Michael Novak Crafted a Moral Defense of Democratic Capitalism

Philosopher served as ambassador under Reagan and impressed Thatcher

His philosophical heroes included Reinhold Niebuhr, Gabriel Marcel and Albert Camus.
.. Recruited to teach at Stanford University in the mid-1960s, he joined protests against the Vietnam War, though he wavered over the years on whether U.S. involvement was justified. “I came out of it feeling that I had not been as steady in my thinking as I would have liked,” he wrote.
.. So he took up a chance to write speeches for Sargent Shriver as the politician stumped for Democrats across the U.S. in 1970.
.. Yet he believed the party was neglecting a large part of its base, including Irish, Italian and Slavic Catholic immigrants.Such voters, he wrote, “did not want their kids taking acid. They did not want their daughters sleeping around, or having abortions.”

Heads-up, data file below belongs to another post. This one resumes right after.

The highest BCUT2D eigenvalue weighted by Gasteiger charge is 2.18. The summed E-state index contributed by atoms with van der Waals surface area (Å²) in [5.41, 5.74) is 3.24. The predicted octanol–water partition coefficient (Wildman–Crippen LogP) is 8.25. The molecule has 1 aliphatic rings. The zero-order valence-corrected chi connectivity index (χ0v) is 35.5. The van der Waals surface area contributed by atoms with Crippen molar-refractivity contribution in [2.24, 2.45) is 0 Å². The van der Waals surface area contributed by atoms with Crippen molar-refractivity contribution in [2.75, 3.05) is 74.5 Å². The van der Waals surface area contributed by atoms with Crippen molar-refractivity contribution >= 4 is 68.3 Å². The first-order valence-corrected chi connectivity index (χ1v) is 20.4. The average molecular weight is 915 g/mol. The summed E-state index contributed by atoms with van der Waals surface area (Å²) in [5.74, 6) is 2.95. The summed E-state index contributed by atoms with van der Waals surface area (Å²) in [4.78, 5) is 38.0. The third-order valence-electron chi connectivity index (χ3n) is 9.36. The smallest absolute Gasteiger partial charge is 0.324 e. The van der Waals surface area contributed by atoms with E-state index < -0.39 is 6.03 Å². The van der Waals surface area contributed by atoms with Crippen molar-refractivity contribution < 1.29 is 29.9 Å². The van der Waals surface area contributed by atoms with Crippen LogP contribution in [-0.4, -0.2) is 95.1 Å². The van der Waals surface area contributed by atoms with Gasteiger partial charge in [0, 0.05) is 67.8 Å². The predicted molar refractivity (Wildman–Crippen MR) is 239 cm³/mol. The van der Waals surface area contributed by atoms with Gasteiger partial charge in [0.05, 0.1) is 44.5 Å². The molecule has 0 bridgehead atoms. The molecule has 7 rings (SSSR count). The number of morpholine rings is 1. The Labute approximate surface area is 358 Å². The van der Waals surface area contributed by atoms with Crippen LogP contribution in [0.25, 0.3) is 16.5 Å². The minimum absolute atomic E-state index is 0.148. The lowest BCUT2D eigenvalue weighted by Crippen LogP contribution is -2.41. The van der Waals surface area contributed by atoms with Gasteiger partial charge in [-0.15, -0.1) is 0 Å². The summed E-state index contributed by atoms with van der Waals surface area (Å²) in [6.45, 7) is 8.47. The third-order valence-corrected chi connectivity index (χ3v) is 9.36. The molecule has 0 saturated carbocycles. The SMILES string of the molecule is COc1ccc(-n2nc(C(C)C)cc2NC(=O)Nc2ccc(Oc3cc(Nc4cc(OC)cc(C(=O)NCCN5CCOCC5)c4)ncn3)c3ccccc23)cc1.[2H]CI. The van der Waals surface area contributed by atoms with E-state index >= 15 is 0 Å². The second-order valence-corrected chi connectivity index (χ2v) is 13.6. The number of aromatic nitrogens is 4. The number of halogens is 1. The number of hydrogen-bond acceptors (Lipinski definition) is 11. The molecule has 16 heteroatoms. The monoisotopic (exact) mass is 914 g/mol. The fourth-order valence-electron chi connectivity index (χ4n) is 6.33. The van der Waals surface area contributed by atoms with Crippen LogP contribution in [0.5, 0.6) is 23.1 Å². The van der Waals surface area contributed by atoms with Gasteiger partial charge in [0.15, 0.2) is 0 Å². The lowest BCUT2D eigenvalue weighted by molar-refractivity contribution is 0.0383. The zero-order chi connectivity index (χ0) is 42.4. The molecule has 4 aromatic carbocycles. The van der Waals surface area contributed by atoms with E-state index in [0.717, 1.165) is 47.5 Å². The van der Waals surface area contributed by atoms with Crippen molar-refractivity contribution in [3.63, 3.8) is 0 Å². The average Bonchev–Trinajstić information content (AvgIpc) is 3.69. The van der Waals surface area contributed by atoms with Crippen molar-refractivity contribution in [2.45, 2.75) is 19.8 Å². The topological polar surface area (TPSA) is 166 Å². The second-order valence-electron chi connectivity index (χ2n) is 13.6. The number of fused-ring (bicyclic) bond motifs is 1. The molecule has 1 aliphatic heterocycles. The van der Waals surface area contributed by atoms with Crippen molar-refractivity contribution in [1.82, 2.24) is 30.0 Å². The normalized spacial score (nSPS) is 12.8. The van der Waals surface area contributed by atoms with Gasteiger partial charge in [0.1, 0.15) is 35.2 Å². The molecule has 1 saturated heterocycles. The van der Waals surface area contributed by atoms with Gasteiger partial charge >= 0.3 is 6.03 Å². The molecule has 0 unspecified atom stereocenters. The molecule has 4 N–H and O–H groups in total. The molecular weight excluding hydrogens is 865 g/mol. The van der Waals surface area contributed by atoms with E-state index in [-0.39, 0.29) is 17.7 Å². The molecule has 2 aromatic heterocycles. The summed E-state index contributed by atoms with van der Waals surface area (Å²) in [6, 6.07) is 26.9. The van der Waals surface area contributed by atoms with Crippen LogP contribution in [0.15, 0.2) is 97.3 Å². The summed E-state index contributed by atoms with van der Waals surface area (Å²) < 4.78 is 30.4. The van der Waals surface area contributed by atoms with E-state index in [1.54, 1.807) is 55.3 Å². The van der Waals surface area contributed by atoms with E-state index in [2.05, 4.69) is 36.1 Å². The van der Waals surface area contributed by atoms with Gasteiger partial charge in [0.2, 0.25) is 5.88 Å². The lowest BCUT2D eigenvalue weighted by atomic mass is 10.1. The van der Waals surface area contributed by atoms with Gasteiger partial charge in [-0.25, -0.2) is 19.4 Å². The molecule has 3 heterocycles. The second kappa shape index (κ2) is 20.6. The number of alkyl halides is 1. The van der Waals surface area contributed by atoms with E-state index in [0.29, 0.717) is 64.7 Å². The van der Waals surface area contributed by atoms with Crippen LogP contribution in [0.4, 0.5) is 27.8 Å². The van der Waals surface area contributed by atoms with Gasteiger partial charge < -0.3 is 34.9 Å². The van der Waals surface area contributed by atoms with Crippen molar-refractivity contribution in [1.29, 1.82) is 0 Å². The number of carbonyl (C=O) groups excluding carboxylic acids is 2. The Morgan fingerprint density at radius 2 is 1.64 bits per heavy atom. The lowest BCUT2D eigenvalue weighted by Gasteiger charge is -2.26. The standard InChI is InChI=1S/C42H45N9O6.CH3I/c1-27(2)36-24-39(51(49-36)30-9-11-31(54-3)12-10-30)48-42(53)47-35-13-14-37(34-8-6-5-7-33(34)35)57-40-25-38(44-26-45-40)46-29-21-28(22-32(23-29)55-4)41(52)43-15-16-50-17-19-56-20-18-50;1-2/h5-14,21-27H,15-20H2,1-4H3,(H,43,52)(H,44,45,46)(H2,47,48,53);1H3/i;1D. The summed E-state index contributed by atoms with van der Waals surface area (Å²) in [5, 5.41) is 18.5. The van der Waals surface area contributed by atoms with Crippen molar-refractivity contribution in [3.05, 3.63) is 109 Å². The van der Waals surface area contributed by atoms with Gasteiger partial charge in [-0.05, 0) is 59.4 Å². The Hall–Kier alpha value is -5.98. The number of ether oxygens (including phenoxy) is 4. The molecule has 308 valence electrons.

.. His 1972 book “The Rise of the Unmeltable Ethnics” described people who would become Reagan Democrats, as Mr. Novak himself became.

.. socialism was “the residue of Judeo-Christian faith, without religion. It is a belief in the goodness of the human race and paradise on earth.” Capitalism, he added, was “a system built on belief in human selfishness; given checks and balances, it is nearly always a smashing, scandalous success.”

.. In his book “The Joy of Sports,” he dismissed the idea that sports were a waste of an intellectual’s time. “The basic reality of all human life is play, games, sport; these are the realities from which the basic metaphors for all that is important in the rest of life are drawn,” he wrote.